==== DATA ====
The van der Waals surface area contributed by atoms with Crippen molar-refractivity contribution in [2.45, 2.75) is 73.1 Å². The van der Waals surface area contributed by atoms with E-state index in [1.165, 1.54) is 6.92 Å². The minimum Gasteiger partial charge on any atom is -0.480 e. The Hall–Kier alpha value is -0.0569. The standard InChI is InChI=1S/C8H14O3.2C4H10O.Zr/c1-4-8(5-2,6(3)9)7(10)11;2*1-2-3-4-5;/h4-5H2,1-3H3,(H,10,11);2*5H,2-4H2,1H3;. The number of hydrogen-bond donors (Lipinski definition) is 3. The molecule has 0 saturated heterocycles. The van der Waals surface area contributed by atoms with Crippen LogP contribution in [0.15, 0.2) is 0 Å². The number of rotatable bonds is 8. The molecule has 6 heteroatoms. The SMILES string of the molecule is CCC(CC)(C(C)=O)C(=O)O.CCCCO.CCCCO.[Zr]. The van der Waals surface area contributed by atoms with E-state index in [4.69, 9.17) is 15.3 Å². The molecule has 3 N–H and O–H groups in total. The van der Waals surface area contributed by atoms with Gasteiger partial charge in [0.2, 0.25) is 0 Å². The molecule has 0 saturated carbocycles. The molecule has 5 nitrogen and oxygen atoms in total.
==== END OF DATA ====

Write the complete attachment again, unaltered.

The van der Waals surface area contributed by atoms with Crippen molar-refractivity contribution in [2.45, 2.75) is 73.1 Å². The van der Waals surface area contributed by atoms with E-state index in [1.165, 1.54) is 6.92 Å². The minimum Gasteiger partial charge on any atom is -0.480 e. The Hall–Kier alpha value is -0.0569. The standard InChI is InChI=1S/C8H14O3.2C4H10O.Zr/c1-4-8(5-2,6(3)9)7(10)11;2*1-2-3-4-5;/h4-5H2,1-3H3,(H,10,11);2*5H,2-4H2,1H3;. The number of hydrogen-bond donors (Lipinski definition) is 3. The molecule has 0 saturated heterocycles. The van der Waals surface area contributed by atoms with Crippen LogP contribution in [0.15, 0.2) is 0 Å². The number of rotatable bonds is 8. The molecule has 6 heteroatoms. The SMILES string of the molecule is CCC(CC)(C(C)=O)C(=O)O.CCCCO.CCCCO.[Zr]. The van der Waals surface area contributed by atoms with E-state index in [4.69, 9.17) is 15.3 Å². The molecule has 3 N–H and O–H groups in total. The van der Waals surface area contributed by atoms with Gasteiger partial charge in [0.2, 0.25) is 0 Å². The molecule has 0 saturated carbocycles. The molecule has 5 nitrogen and oxygen atoms in total.